• Direction and purpose: What is your “why” and how does it translate to a new culture?
  • Supervisor support: What does management support mean, and how can it be achieved remotely or globally?
  • Learning and growth: Are there opportunities for growth even globally? Are training materials available in the native language and are they relevant?
  • Relationships and team performance: Relationships must be developed outside of employees’ and management’s comfort zones, but the end result is rewarding. Pick team members who are willing to do this.
  • Make feedback into influence: Your global team members are more than just employees and will have ideas of how to make your company work in their culture. Welcome their influence and implement their feedback.
  • Recognition and rewards: These may look different in another culture, but they are still necessary and relevant.

By making the alignment of your company culture a priority and following these steps, you will increase the value of your global presence.

Managing Remote Teams

Like Buffer, many global teams are remote, and managing remote workers has additional challenges. While there are many advantages to a remote team such as global talent, saving the cost of relocation, and the addition of diversity, there are also some drawbacks. One of those is that they can be more difficult to manage.

LIke cultural alignment, there are some general guidelines for managing virtual teams that apply nearly universally.

  • Build trust: Your team must trust that you have their best interests at heart, just as you do those of your customers. You have to follow through with what you say you will do, and give them the support they need to accomplish the tasks you set for them.
  • Have clear goals, standards, and rules: A part of this building of trust is to have clear and consistent expectations and goals. Work must be done to a standard regardless of where in the world your employee is.
  • Communicate clearly and constantly: Communication is the key, and while this can be challenging in different time zones and across the world, it still can be done. As a leader, it is your responsibility to align your schedule with theirs, not for them to inconvenience themselves to accommodate you.
  • Build a team rhythm: Consistency is also key. Develop a rhythm and a schedule your team can adhere to, and that works for all of you. Develop and stick to consistent workflows to keep everyone at their most productive.

To manage a remote team, you will need a more flexible company culture, especially worldwide. Be conscious of this, and don’t micromanage no matter where in the world your employees are. Your management style must be consistent and predictable, too. Managing people is much different than managing spreadsheets and numbers, no matter how far removed from your office they are.

Remember, you are the leader, and the satisfaction of the employees and, in the end, the customer is your responsibility.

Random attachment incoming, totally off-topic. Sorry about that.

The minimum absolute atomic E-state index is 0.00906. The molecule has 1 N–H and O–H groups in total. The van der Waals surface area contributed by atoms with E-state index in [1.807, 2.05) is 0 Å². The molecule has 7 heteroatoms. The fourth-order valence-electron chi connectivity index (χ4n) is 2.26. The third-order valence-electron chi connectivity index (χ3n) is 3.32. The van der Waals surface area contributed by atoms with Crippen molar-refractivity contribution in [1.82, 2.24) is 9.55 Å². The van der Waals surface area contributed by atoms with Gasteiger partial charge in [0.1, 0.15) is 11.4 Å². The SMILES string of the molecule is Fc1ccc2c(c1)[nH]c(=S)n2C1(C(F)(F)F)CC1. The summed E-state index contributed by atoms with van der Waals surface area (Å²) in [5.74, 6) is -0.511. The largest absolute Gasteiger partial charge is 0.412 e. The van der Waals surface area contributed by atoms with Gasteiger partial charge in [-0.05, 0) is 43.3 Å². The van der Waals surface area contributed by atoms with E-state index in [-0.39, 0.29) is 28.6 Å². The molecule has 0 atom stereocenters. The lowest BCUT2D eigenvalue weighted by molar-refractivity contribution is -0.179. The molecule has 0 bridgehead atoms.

Providing Your Team with Tools

One of the key elements to working globally is to have tools that translate to everyone and are available in a variety of languages and formats for different countries. There are several tools that do this in different categories.

There are other ways to support your team as well. Tablets or laptops are the most common platforms, but you may want to provide remote teams with phones or pay their cell phone service costs for them. Both physical tools and software are important and should be a consideration. Managing their devices makes it easier to manage the team overall.

Traveling Both Ways

Face it, if you expand globally, you will be doing more travel, and you may want to bring in your remote employees from time to time, or like Buffer, have some kind of annual gathering.

While video meetings and chat are good, there is something to be said for meeting face to face. There are many ways to manage your international business travel, from rewards cards to mileage programs, and rewards programs can save you substantial money, especially when traveling abroad. Don’t be afraid to bring employees to you too, for annual reviews or other special events. Make this a positive experience for them, and use the time to connect and build a deeper relationship.

Global management and handling an international workforce comes with a number of challenges, but in the end, the diversity, the relationships you develop, and the broader presence of your company will be worth all of the work.

 


Do you want to start a career in Global Mobility? Do you want to become an even sharper and wittier consultant on top of GM Trends and well networked? 

Globalization, Digitalization, Urbanization, Outsourcing, and generational preferences are disrupting Global Mobility.

Automation, business transformation, and the gig economy challenge our approaches to global talent management, leadership development, and life planning.

What we assumed about pensions, family structures, migration, health and security in mobility policies is deconstructed by our realities.